YANGON — Looking at images of security forces clashing with local ethnic people protesting a plan to erect a statue of General Aung San in the Karenni state capital Loikaw the other day, one could only wonder why state governments are so obsessed with putting up likenesses of the national independence hero.
It was not the first time a state government has faced serious criticism over the issue, especially in ethnic areas. Since 2015, ethnic Chin, Mon and Kachin demonstrators have confronted their state governments over plans to put up statues. Karenni State was only the latest one. These governments have taken an uncompromising approach, treating the issue with the utmost seriousness while ignoring local criticism. They claim that erecting such statues honors the national hero and is done in the spirit of Aung San’s vision of national unity.
In Myanmar, Gen. Aung San, the father of State Counselor Daw Aung San Suu Kyi, is nationally regarded as the country’s independence hero for his struggle to free the country from British colonial rule 70 years ago. Shortly before independence, he pledged to transform Myanmar into a country exemplifying federalism and ethnic equality in the 1947 Panglong Agreement. However, 71 years after the general’s untimely death that same year, those pledges remain unfulfilled.
That is the source of ethnic people’s discontent. With state governments apparently more concerned about putting up statues of Gen. Aung San than fulfilling his promises, ethnic people have taken to the streets to vent their anger and opposition to the statue plans, occasionally resulting in clashes.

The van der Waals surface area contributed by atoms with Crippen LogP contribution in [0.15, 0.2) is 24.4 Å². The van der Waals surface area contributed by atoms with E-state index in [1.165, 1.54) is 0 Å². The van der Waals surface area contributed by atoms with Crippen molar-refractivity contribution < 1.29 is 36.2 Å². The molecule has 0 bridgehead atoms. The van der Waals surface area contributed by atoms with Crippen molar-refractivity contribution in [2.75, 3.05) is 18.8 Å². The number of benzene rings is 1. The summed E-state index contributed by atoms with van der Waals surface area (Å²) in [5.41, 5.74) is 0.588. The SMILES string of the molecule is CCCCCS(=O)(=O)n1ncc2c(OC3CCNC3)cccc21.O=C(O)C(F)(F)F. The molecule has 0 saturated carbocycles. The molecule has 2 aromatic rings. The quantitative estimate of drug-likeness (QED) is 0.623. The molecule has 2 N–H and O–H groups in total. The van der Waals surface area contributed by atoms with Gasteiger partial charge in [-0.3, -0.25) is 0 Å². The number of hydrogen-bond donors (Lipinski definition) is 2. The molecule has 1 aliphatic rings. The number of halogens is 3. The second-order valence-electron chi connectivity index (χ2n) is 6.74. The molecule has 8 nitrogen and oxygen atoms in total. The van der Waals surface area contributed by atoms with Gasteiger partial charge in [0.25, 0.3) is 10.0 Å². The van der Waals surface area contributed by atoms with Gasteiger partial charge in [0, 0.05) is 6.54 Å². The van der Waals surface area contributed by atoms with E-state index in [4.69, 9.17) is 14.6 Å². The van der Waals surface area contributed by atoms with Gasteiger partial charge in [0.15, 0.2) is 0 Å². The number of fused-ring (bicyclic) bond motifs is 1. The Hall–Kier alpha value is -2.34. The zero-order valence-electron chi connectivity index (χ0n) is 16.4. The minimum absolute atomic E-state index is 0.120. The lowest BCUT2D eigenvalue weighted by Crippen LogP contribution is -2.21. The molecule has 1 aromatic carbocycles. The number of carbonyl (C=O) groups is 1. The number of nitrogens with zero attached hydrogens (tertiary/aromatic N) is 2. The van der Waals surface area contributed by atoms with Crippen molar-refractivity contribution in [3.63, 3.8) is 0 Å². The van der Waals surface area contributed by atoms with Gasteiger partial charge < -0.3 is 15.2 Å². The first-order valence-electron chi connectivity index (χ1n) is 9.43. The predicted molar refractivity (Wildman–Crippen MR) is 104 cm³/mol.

It’s embarrassing to see state governments so determined to erect the statues while failing to listen to the public’s voice. It’s ridiculous that this should happen under a democratic government.
If the state governments — who are footing the bill in most cases — want to avoid controversy, they should take the money budgeted for statues and spend it on regional development. While the cost of a bronze statue varies depending on its size, the minimum cost is around 10 million kyats (more than US$7,000). It was alarming to learn that Karenni State — one of the least developed regions in the country — plans to spend more than US$56,800 on its statue. That amount of money could make a big difference in the lives of ethnic people in far-flung areas.
Known for his modesty, Gen. Aung San himself would not be happy to see what his so-called admirers are doing: paying more attention to superficial activities than trying to achieve what he longed to see in Myanmar—unity and equality among all people residing in the country. Make no mistake: The state governments’ deafness to the voices of their people is an insult to the feelings of ethnic people and will only fuel distrust in the central government. If that happens, it will hinder the peace process the National League for Democracy-led government has been promoting as it strives for the national reconciliation that was the essence of the 1947 Panglong Agreement.